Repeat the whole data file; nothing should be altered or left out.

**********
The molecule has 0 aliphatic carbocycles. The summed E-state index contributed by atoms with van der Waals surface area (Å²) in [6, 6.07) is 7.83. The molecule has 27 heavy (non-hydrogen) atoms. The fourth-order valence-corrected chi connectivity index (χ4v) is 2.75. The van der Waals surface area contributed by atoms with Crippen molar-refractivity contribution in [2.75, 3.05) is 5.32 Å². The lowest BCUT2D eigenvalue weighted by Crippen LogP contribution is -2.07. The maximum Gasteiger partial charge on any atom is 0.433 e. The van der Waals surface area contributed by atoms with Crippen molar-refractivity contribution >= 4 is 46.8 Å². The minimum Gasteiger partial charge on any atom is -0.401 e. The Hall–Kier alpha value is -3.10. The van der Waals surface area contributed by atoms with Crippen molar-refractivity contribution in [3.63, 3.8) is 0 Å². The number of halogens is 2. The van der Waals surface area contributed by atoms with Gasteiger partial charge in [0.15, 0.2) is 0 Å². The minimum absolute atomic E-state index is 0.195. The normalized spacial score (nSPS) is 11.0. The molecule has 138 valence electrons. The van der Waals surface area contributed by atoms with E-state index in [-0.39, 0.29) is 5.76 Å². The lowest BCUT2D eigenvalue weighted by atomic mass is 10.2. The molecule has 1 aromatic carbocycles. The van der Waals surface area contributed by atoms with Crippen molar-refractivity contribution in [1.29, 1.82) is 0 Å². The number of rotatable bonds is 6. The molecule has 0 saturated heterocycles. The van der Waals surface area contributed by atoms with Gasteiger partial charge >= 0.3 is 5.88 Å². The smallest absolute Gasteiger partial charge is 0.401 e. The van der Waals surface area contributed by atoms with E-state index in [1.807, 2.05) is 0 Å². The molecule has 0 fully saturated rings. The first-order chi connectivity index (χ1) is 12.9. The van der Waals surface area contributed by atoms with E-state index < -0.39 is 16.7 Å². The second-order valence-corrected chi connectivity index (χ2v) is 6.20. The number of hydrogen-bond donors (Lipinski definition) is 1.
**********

The molecule has 0 aliphatic carbocycles. The summed E-state index contributed by atoms with van der Waals surface area (Å²) in [6, 6.07) is 7.83. The molecule has 27 heavy (non-hydrogen) atoms. The fourth-order valence-corrected chi connectivity index (χ4v) is 2.75. The van der Waals surface area contributed by atoms with Crippen molar-refractivity contribution in [2.75, 3.05) is 5.32 Å². The lowest BCUT2D eigenvalue weighted by Crippen LogP contribution is -2.07. The maximum Gasteiger partial charge on any atom is 0.433 e. The van der Waals surface area contributed by atoms with Crippen molar-refractivity contribution >= 4 is 46.8 Å². The minimum Gasteiger partial charge on any atom is -0.401 e. The Hall–Kier alpha value is -3.10. The van der Waals surface area contributed by atoms with Crippen molar-refractivity contribution in [3.63, 3.8) is 0 Å². The number of halogens is 2. The van der Waals surface area contributed by atoms with Gasteiger partial charge in [0.15, 0.2) is 0 Å². The minimum absolute atomic E-state index is 0.195. The normalized spacial score (nSPS) is 11.0. The molecule has 138 valence electrons. The van der Waals surface area contributed by atoms with E-state index in [-0.39, 0.29) is 5.76 Å². The lowest BCUT2D eigenvalue weighted by atomic mass is 10.2. The molecule has 1 aromatic carbocycles. The van der Waals surface area contributed by atoms with Crippen molar-refractivity contribution in [1.29, 1.82) is 0 Å². The number of rotatable bonds is 6. The molecule has 0 saturated heterocycles. The van der Waals surface area contributed by atoms with Gasteiger partial charge >= 0.3 is 5.88 Å². The smallest absolute Gasteiger partial charge is 0.401 e. The van der Waals surface area contributed by atoms with E-state index in [1.807, 2.05) is 0 Å². The molecule has 0 fully saturated rings. The first-order chi connectivity index (χ1) is 12.9. The van der Waals surface area contributed by atoms with E-state index < -0.39 is 16.7 Å². The second-order valence-corrected chi connectivity index (χ2v) is 6.20. The number of hydrogen-bond donors (Lipinski definition) is 1.